LA Independent Letters to Editor, January 3, 2001.
To the editor:
In "Mandeville Canyon to become latest battleground in mountain bike war"
(Dec. 13), Lisa Gritzner is quoted as saying that mountain biking has been
going on at Mandeville Canyon legally and without incident for many years.
She is either unaware of the frequency of emergency vehicles accessing this
area on Mandeville Canyon and Westridge roads, responding to mountain biking
injuries, or is ignoring relevant information which has been sent to the
Parks Commission and the councilwoman's office. A wealth of public
information that demonstrates the failure of mountain bike "shared use" in
the Santa Monica Mountains is in the files of county, state, and federal park
entities for this area. The grass-roots Coalition for Safe Trails easily
obtained those records. Surely a councilperson's office could.
The Proposition K document for acquisition of the Mandeville property, much
of which seems as though it was written by CORBA, can easily be read as
implying that the only way to introduce inner-city youth to nature is on the
seat of a bicycle. Certainly, it does not mention any other way. The
intellectual vacuum of its content is staggering, but it apparently worked
well with politicians and commissioners.
The principal message for youth in the Adventure Trails program is that
mastery over nature with a machine is socially acceptable, and it's all right
to have fun with your sport even if it endangers others or detracts from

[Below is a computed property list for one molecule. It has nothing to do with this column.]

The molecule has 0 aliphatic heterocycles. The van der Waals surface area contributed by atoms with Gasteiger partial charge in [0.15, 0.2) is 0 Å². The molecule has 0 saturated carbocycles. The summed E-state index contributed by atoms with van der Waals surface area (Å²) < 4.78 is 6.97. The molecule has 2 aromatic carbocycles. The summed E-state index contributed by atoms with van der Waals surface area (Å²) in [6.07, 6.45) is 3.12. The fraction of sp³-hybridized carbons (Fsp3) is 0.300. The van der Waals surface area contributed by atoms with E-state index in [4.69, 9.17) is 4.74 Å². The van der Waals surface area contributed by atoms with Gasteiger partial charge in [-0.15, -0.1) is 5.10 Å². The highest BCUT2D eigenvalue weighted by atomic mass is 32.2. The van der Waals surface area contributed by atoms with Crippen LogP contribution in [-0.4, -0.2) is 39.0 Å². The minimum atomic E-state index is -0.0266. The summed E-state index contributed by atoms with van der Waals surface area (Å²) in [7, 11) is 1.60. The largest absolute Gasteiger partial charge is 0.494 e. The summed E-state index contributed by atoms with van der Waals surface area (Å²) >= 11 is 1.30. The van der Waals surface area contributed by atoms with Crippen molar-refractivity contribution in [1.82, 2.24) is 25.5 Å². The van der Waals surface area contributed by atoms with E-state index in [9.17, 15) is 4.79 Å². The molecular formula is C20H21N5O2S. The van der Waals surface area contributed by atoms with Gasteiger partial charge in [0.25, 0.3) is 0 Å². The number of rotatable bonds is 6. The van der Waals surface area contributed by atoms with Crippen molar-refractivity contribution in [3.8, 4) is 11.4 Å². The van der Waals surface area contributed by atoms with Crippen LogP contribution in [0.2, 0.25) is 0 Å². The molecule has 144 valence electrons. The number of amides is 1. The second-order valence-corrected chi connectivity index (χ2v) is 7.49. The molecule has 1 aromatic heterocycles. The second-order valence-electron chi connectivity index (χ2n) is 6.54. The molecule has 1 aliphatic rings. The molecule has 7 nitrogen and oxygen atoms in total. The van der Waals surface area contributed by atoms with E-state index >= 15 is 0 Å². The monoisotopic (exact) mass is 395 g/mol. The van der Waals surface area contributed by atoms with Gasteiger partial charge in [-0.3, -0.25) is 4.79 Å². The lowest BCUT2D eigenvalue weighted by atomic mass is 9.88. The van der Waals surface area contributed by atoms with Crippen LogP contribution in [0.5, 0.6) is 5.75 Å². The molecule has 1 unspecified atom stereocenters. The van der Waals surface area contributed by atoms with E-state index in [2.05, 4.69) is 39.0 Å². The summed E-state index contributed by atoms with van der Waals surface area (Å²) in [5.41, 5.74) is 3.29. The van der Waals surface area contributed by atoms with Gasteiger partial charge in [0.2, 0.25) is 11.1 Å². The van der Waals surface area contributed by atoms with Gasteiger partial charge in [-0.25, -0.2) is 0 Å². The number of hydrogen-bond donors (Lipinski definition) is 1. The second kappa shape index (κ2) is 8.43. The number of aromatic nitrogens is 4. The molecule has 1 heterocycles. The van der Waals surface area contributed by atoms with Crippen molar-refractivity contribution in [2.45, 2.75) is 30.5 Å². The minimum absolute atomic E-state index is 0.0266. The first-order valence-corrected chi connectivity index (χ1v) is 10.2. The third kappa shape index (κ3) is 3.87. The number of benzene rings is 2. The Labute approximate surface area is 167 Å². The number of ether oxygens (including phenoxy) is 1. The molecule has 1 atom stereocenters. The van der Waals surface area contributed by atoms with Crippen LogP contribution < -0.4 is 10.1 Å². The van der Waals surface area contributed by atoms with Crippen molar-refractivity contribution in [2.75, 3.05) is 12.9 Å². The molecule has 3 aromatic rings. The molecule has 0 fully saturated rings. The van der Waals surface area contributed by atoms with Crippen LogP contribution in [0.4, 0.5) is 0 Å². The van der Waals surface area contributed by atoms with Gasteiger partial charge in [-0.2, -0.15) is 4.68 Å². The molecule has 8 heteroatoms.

their enjoyment of dwindling natural resources.
Peter Heumann's objection to the idea that mountain biking is at
cross-purposes with hikers and equestrians is no surprise. His business is
promoting the profit-focused mountain biking industry. As an apologist for
this sport, he is good at affecting an air of innocent surprise and dismay at
the negativity of those who are offended by it.
CORBA's interest in Mandeville and the city's participation in the Adventure
Trails program is probably two-fold: (1) indoctrinate children to mountain
biking and they will some day be customers, and (2) try to show how well this
program works on 400 feet of fire road in a new city park, then argue for
mountain biking access to all city parks.
Perhaps Mr. Nettles believes that if mountain biking were legal in Elysian
Park, only non-extreme cyclists, like him, would use the trails. Perhaps one
should not expect a logical argument from someone who appears to be tacitly
teaching his son that it's all right to break certain laws.
Mr. Menudiado, in his response to the article ("Double standard," Dec. 27),
seems unaware that the "pathetic... members" of the Mountain Bike Access
Working Group included advocates for mountain biking in city parks, and that
the name was assigned by Recreation and Parks staff, intent on promoting
urban park mountain biking. He may also be unaware that many people do care
that illegal, off-leash dog walking occurs in city parks and that, as with
illegal mountain biking, dog owners are sometimes counseled or cited by park
rangers. He gets away with his scofflaw riding because there are not enough
rangers for regular patrol.
Ronald F. Brusha